Posted  31 Aug, 2018 
In: Articles

Martin Entz of the University of Manitoba says future organic farmers should top off their fertility and clean out weeds before making the move to transition. Photo: File

Originally published May 29, 2018 on OrganicBiz


A big part of going organic is getting things in shape before starting the transition.

That’s according to Martin Entz, a professor and natural systems agriculture researcher at the University of Manitoba.

Entz has spent years asking organic hopefuls to take a hard look at their management pre-transition and to take advantage of conventional tools to head off as many issues as possible while they still have access to them.

In particular, he argues, new organic farms often reap benefits if perennial weeds and fertility issues are taken care of before they abandon conventional agriculture.

“We’ve observed, over the years, many people transition into organic without having planned for nutrients and without having really appreciated how much their weeds are going to be a problem and then they fail and they step away from organic,” Entz said.

Choosing the right field might be half the battle.

Headlines have made special mention of large farms deciding to jump into organic farming at a rapid pace. Earlier this year, The Western Producer covered the story of Travis Heide, a Saskatchewan producer transitioning his 40,000-acre operation into organic. In Manitoba, a farm south of Brandon committed the entire 5,000-acre operation to organics last year.

Farmers should use good agronomic practice before they transition so they set themselves up for success. – Martin Entz

But for those opting for a more gradual slide into organics, Entz warned that starting with the most marginal fields is a recipe for failure, despite temptation to keep more profitable fields in conventional production.

The Canadian Organic Growers has noted financial risk as one of the greatest hurdles for a transitioning farm. Not only must farmers familiarize themselves with a whole laundry list of regulations and learn a whole new system of production, but the farm must manage those fields organically during transitional years without being able to take advantage of organic prices to offset the risk.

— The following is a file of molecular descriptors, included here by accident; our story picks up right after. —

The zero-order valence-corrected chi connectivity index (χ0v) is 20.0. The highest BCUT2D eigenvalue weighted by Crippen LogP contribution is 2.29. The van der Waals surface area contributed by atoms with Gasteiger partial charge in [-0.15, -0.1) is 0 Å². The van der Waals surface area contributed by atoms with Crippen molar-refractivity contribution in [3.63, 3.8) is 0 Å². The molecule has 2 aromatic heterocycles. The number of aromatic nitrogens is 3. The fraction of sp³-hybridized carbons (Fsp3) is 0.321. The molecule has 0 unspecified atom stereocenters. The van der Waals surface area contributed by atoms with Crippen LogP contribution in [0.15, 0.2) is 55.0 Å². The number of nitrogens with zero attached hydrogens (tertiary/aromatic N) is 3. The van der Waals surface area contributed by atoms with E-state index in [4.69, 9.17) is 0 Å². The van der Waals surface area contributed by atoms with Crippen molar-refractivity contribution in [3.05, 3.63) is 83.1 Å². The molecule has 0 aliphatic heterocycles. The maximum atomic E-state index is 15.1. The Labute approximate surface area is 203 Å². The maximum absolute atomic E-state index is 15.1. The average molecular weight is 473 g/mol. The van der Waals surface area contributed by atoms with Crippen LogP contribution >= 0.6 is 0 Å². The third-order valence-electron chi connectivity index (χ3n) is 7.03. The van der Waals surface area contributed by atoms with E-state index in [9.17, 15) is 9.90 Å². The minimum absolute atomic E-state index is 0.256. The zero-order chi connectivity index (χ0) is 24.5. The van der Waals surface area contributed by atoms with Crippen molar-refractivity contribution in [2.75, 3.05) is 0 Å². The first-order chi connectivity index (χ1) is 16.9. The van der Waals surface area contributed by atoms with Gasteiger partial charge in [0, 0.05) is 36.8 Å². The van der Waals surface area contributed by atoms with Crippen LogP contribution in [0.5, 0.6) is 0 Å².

Those issues cropped up during COG’s year-long exploration into transitional farm risk, the feedback from which it plans to incorporate into an online tool.

Given the financial burden, it might be tempting for producers to avoid starting transition with their most profitable fields.

Entz, however, says those are also the fields most likely to have the best results under organic management.

“I think that we have seen two things happen in the past,” he said. “One is farmers have broken up an old hayfield or an old pasture. Often those lands are very nutrient deficient and they grow an organic crop and they’re really disappointed. That’s not an uncommon observation. That’s one thing I can say with some confidence. And the other observation is that sometimes farmers are very reluctant to transition their best fields, the ones with the highest organic matter and the best drainage, but, given the potential profitability of organics, sometimes it is worth considering having some good land in production and not your worst land.”

Farmers may consider transitioning only part of their farm if they have fields that are currently unsuited to make the jump, an idea that Entz admits is controversial in the organic sector, but that some farms may find fiscally viable.

“What we have seen is farmers who are prepared to transition a portion of their farm and create a separate business unit for that organic portion and try that for a while to see how it goes and then they can make the decision whether they want to step out of organic or intensify the organic management over time,” he said.

Farmers are less likely to be fighting with perennial weeds given the scope of weed control products, Entz said, although an established wild oat or Canada thistle population should still give pause when selecting that field for transition.

Farmers who have already addressed nutrition issues, however, will be ahead of the game, he argued, and even more so if the focus has been on phosphorus, which he says is harder to manage organically.

“It’s not a good idea to build up your nitrogen before transition because you can make that nitrogen with legumes,” Entz said.

The situation is better now than it was when Entz first started advising farmers on pre-transition management. Producers now have a better handle on the cost of adding phosphorus in the organic phase, Entz said, and there are generally better price lists for organically acceptable phosphorus sources.

Likewise, farmers have new options for weed control. The Swedish-made CombCut has been a “game changer,” he said, and its technology, which uses its spaced blades to mow down thicker, stiffer-stemmed weeds like thistles while letting crops like cereals pass through unharmed, has been eyed for conventional and organic farmer alike.

Despite that, he says the core lessons have remained the same.

“Farmers should use good agronomic practice before they transition so they set themselves up for success,” he said.


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